The experiment has been running since October 1993 and has so far registered more than 4,500 Linux users. Data from other sources indicate that this may be somewhere between 0.5% and 5% of all Linux users.
All the reports are available for anonymous FTP from aun.uninett.no, directory pub/misc/Linux-counter, and are updated every hour.
How to register
Send E-mail to Linuxfirstname.lastname@example.org with the SUBJECT line
“I use Linux at place” where place is one or more of school, work, or home. You will get back a letter with 3 things:
A form that you can fill out and send in with more information about yourself, your machine, and your 386Linux-using friends
A report giving the current status of the counter
You can update your “vote” at any time, by sending an E-mail message from the same account. Duplicates will be weeded out.
The counter will NOT give out any information about individual persons. The only exception is this:
If the person writes the following:
//PERSON Name: (my name is.....) may-publish: yes
this is taken to mean that his name, E-mail address and country can be published in the report called “persons”, which might be useful for people
wanting to meet other Linux users.
You can remove permission at any time, by sending in another registration with this field set to “no”.
Harald Tveit Alvestrand lives in Trondheim, Norway. He can be reached via E-mail at Harald.T.Alvestrand@uninett.no
Practical Task Scheduling Deployment
July 20, 2016 12:00 pm CDT
One of the best things about the UNIX environment (aside from being stable and efficient) is the vast array of software tools available to help you do your job. Traditionally, a UNIX tool does only one thing, but does that one thing very well. For example, grep is very easy to use and can search vast amounts of data quickly. The find tool can find a particular file or files based on all kinds of criteria. It's pretty easy to string these tools together to build even more powerful tools, such as a tool that finds all of the .log files in the /home directory and searches each one for a particular entry. This erector-set mentality allows UNIX system administrators to seem to always have the right tool for the job.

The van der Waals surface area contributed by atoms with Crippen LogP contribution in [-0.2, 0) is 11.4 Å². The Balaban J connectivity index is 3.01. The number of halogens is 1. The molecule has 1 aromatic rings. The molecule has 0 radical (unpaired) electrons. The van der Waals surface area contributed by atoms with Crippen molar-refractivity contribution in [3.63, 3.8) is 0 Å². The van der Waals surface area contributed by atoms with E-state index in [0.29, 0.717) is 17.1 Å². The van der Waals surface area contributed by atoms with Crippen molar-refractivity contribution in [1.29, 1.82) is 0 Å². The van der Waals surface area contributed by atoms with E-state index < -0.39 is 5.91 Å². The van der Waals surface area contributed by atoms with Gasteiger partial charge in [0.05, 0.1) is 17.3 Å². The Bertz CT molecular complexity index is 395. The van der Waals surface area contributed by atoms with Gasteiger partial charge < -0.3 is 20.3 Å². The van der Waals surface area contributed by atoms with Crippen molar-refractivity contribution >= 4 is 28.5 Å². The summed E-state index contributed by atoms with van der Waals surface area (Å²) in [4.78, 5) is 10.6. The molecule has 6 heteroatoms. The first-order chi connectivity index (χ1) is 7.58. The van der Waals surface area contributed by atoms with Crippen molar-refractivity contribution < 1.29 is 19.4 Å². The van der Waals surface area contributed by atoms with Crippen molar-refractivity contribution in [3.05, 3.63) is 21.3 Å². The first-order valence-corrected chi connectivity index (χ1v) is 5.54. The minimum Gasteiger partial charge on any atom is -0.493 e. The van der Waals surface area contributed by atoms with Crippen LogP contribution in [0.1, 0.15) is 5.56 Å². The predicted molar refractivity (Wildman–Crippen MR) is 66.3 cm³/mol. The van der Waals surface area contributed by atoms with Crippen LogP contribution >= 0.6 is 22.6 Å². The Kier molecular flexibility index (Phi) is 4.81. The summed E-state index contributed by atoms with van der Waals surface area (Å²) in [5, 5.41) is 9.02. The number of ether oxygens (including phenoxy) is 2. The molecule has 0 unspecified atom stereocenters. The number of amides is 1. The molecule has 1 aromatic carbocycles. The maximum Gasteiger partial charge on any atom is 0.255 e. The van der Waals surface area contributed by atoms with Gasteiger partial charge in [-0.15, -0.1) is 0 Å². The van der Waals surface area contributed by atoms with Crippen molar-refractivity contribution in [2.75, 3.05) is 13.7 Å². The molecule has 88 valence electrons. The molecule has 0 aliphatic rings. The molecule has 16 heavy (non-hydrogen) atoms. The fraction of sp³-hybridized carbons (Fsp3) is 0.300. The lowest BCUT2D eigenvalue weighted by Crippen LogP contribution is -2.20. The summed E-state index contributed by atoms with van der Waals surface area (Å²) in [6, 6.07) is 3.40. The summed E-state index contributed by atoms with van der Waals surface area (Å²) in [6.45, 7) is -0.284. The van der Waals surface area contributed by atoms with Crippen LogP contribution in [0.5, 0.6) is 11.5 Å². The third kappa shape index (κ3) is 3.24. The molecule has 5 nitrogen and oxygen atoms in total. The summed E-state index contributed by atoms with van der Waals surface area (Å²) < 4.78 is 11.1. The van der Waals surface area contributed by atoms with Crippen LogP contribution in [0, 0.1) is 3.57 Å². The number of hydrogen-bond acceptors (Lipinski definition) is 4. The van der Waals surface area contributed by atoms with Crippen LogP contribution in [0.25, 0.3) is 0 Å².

Cron traditionally has been considered another such a tool for job scheduling, but is it enough? This webinar considers that very question. The first part builds on a previous Geek Guide, Beyond Cron, and briefly describes how to know when it might be time to consider upgrading your job scheduling infrastructure. The second part presents an actual planning and implementation framework.
Join Linux Journal's Mike Diehl and Pat Cameron of Help Systems.
Free to Linux Journal readers.Register Now!
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With all the industry talk about the benefits of Linux on Power and all the performance advantages offered by its open architecture, you may be considering a move in that direction. If you are thinking about analytics, big data and cloud computing, you would be right to evaluate Power. The idea of using commodity x86 hardware and replacing it every three years is an outdated cost model. It doesn’t consider the total cost of ownership, and it doesn’t consider the advantage of real processing power, high-availability and multithreading like a demon.
This ebook takes a look at some of the practical applications of the Linux on Power platform and ways you might bring all the performance power of this open architecture to bear for your organization. There are no smoke and mirrors here—just hard, cold, empirical evidence provided by independent sources. I also consider some innovative ways Linux on Power will be used in the future.Get the Guide